The Tropopause

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The Tropopause
« on: September 04, 2015, 02:28:17 PM »
Hello,

I was researching jet streams to determine how they would impact my attempt to find a FE map, and I came onto an interesting fact. There is something known as the tropopause: it is the border between the troposphere (in which we live), and the stratosphere. It serves as a form of 'lid' to a lot of air flow (for example, if air flows over mountains, it can often end up somewhat compressed, to fit between the tops of the mountain range, and the tropopause. Apparently this is used in a lot of meteorological prediction.
Essentially, this marks a discontinuity. While we would expect the smooth decrease in pressure, and the smooth (if uneven with respect to time) application of heat to the atmosphere, to result in a continuous change, this very much isn't the case. if we examine just temperature:



There is quite a sharp, jagged zigzag: the opposite of what we'd expect. A change in direction might be expected, but not quite so sharp, and not quite so often.

What this means, is that there is a very clear division present in the atmosphere (or atmoplane), so much so that air struggles to reach those heights even though there should be far less up there.
While boundaries are to be expected at certain points, these are far more defined by what we would expect in any situation exposed purely to continuous impulses.

(Please don't ask me to explain more about this topic: if all you have to offer is what you research, that's how I unearthed this problem. There are no clear answers to be found like that, I'm hoping someone's studied the topic.
Here for the scientific development of a Flat Earth model. Happy to be proven wrong, as I hope you are too.

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Rayzor

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Re: The Tropopause
« Reply #1 on: September 05, 2015, 01:27:14 AM »
Below the tropopause,  the temperature falls as you go higher,   this leads to the situation where you have an unstable environment,  with colder air over the top of warmer air,  warmer air wants to rise and colder air wants to sink.   Without going into Meteorology 101,  this is one of the drivers of our weather.   Above the tropopause there is much less wind and more stable weather patterns,   the jet streams are below the tropopause.   

It doesn't say on your graph,   but  the boundary is usually around 60-70,000 ft.   Also,  above 60,000 ft is mostly uncontrolled airspace,   You don't need to lodge flight plans,  but you do need radar reflectors for balloons etc..   If you are transiting through controlled air space to reach the stratosphere,  you still need flight plans for aircraft over a certain size and weight.


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XaeXae

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Re: The Tropopause
« Reply #2 on: September 05, 2015, 05:10:59 AM »
Seems that we've got a good explanation here : https://en.wikipedia.org/wiki/Lapse_rate#Significance_in_meteorology

Re: The Tropopause
« Reply #3 on: September 05, 2015, 08:11:51 AM »
Thank you for your replies: however, one crucial detail is present in each of them. They require the pause to already exist, to explain its presence.
There should be no notable discontinuity between cooler and warmer air, however: it would have smoothed out by the warm-air-rises principle already mentioned. Instead, we have two points, adjacent, and yet so drastically different it exerts a major influence on our weather. The rotation of the Earth may make more complicated the flow of pressure, but it wouldn't keep forever such a pause, even if one would come into being in the first place.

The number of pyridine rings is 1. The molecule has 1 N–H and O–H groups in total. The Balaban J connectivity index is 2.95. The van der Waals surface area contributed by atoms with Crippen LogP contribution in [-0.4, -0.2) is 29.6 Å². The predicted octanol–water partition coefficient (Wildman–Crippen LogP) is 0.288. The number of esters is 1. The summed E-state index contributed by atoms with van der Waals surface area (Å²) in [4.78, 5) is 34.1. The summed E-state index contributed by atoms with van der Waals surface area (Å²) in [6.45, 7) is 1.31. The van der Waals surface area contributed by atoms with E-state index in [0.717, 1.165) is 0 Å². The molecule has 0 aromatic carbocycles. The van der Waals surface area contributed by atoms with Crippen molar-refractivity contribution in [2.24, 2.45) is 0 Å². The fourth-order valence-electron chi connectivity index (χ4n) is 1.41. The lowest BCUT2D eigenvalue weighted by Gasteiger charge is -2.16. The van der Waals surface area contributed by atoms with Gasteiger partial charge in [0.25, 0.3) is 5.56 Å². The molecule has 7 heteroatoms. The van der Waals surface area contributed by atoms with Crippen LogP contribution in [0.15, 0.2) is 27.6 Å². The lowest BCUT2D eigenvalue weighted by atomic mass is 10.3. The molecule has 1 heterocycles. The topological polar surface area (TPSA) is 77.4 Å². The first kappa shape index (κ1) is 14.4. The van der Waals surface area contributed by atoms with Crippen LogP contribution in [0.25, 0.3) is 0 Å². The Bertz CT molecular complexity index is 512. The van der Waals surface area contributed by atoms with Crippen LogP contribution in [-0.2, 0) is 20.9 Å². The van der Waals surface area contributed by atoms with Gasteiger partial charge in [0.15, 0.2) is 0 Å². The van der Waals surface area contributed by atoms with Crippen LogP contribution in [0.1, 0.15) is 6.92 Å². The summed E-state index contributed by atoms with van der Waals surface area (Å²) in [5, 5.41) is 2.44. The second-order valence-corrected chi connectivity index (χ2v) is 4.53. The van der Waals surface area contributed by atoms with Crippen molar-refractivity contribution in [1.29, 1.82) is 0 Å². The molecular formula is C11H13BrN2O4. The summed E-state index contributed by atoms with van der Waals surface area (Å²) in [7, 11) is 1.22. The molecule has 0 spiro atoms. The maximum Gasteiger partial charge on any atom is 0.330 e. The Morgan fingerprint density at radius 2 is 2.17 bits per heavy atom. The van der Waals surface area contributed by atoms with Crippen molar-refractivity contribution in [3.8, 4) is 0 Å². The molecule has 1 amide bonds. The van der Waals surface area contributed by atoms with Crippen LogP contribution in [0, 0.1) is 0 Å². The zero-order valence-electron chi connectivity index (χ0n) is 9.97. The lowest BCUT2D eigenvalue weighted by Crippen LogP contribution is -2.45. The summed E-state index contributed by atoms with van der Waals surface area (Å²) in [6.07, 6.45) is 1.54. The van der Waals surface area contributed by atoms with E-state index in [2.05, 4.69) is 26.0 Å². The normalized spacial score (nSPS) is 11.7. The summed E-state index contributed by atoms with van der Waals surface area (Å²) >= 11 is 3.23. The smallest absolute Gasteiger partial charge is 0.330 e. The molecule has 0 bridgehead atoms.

And, unless we forget, there is far more than just one.
Here for the scientific development of a Flat Earth model. Happy to be proven wrong, as I hope you are too.

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Rayzor

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Re: The Tropopause
« Reply #4 on: September 05, 2015, 07:02:32 PM »
Thank you for your replies: however, one crucial detail is present in each of them. They require the pause to already exist, to explain its presence.
There should be no notable discontinuity between cooler and warmer air, however: it would have smoothed out by the warm-air-rises principle already mentioned. Instead, we have two points, adjacent, and yet so drastically different it exerts a major influence on our weather. The rotation of the Earth may make more complicated the flow of pressure, but it wouldn't keep forever such a pause, even if one would come into being in the first place.

And, unless we forget, there is far more than just one.

No,   the  drop in temperature as you go higher is caused by the pressure reducing,     remember PV=nRT,   as the pressure goes down the temperature drops,  look up "adiabatic lapse rate",   there is usually a lower altitude inversion,  maybe a few thousand ft,  that one you can see by the height of the cloud base.    ( That's why clouds have flat bottoms )   depending on humidity,   that's where the moisture condenses,   surprise, surprise that's what clouds are.  :)

The tropopause  boundary is where the heating of the atmosphere by the sun becomes greater than the adiabatic lapse rate,  so it starts to get warmer as you get higher, but  the atmosphere is getting pretty thin at that stage and there is no moisture to speak of,  that all condensed out in the troposphere.

Thanks Master Evar for the earlier correction,  but the post by cwtwrone seems to have been deleted.

Stop gilding the pickle, you demisexual aromantic homoflexible snowflake.